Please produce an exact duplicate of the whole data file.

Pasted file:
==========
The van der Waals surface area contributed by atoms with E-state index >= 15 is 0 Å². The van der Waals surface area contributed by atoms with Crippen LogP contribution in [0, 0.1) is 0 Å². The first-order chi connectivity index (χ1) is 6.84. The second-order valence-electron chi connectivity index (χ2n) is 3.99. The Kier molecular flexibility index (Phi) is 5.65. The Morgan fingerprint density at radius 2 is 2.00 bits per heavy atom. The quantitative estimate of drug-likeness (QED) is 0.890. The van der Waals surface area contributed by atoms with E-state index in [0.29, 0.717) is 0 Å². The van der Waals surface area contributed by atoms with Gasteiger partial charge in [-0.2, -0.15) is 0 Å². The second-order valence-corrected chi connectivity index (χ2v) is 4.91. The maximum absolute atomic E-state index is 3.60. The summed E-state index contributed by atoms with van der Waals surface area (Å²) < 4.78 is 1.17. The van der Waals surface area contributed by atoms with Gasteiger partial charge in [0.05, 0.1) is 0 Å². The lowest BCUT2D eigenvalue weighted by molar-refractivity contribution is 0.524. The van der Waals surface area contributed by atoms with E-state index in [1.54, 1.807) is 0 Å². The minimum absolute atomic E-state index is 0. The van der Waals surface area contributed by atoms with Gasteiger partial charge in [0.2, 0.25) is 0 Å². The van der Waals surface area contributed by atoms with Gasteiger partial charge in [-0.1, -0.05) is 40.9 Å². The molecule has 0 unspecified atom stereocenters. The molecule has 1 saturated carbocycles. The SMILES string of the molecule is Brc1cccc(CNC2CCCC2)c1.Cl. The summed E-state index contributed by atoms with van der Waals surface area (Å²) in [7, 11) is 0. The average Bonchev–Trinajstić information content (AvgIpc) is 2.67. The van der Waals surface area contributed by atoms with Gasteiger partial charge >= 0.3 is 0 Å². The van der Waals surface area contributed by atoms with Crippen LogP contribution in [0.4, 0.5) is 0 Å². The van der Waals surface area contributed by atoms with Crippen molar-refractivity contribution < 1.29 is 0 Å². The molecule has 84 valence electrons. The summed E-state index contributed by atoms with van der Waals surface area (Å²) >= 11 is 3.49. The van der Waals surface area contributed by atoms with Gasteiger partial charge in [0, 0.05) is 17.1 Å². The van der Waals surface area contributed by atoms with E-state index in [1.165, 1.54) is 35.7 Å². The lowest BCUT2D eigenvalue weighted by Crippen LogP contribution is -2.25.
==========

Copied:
The van der Waals surface area contributed by atoms with E-state index >= 15 is 0 Å². The van der Waals surface area contributed by atoms with Crippen LogP contribution in [0, 0.1) is 0 Å². The first-order chi connectivity index (χ1) is 6.84. The second-order valence-electron chi connectivity index (χ2n) is 3.99. The Kier molecular flexibility index (Phi) is 5.65. The Morgan fingerprint density at radius 2 is 2.00 bits per heavy atom. The quantitative estimate of drug-likeness (QED) is 0.890. The van der Waals surface area contributed by atoms with E-state index in [0.29, 0.717) is 0 Å². The van der Waals surface area contributed by atoms with Gasteiger partial charge in [-0.2, -0.15) is 0 Å². The second-order valence-corrected chi connectivity index (χ2v) is 4.91. The maximum absolute atomic E-state index is 3.60. The summed E-state index contributed by atoms with van der Waals surface area (Å²) < 4.78 is 1.17. The van der Waals surface area contributed by atoms with Gasteiger partial charge in [0.05, 0.1) is 0 Å². The lowest BCUT2D eigenvalue weighted by molar-refractivity contribution is 0.524. The van der Waals surface area contributed by atoms with E-state index in [1.54, 1.807) is 0 Å². The minimum absolute atomic E-state index is 0. The van der Waals surface area contributed by atoms with Gasteiger partial charge in [0.2, 0.25) is 0 Å². The van der Waals surface area contributed by atoms with Gasteiger partial charge in [-0.1, -0.05) is 40.9 Å². The molecule has 0 unspecified atom stereocenters. The molecule has 1 saturated carbocycles. The SMILES string of the molecule is Brc1cccc(CNC2CCCC2)c1.Cl. The summed E-state index contributed by atoms with van der Waals surface area (Å²) in [7, 11) is 0. The average Bonchev–Trinajstić information content (AvgIpc) is 2.67. The van der Waals surface area contributed by atoms with Gasteiger partial charge >= 0.3 is 0 Å². The van der Waals surface area contributed by atoms with Crippen LogP contribution in [0.4, 0.5) is 0 Å². The van der Waals surface area contributed by atoms with Crippen molar-refractivity contribution < 1.29 is 0 Å². The molecule has 84 valence electrons. The summed E-state index contributed by atoms with van der Waals surface area (Å²) >= 11 is 3.49. The van der Waals surface area contributed by atoms with Gasteiger partial charge in [0, 0.05) is 17.1 Å². The van der Waals surface area contributed by atoms with E-state index in [1.165, 1.54) is 35.7 Å². The lowest BCUT2D eigenvalue weighted by Crippen LogP contribution is -2.25.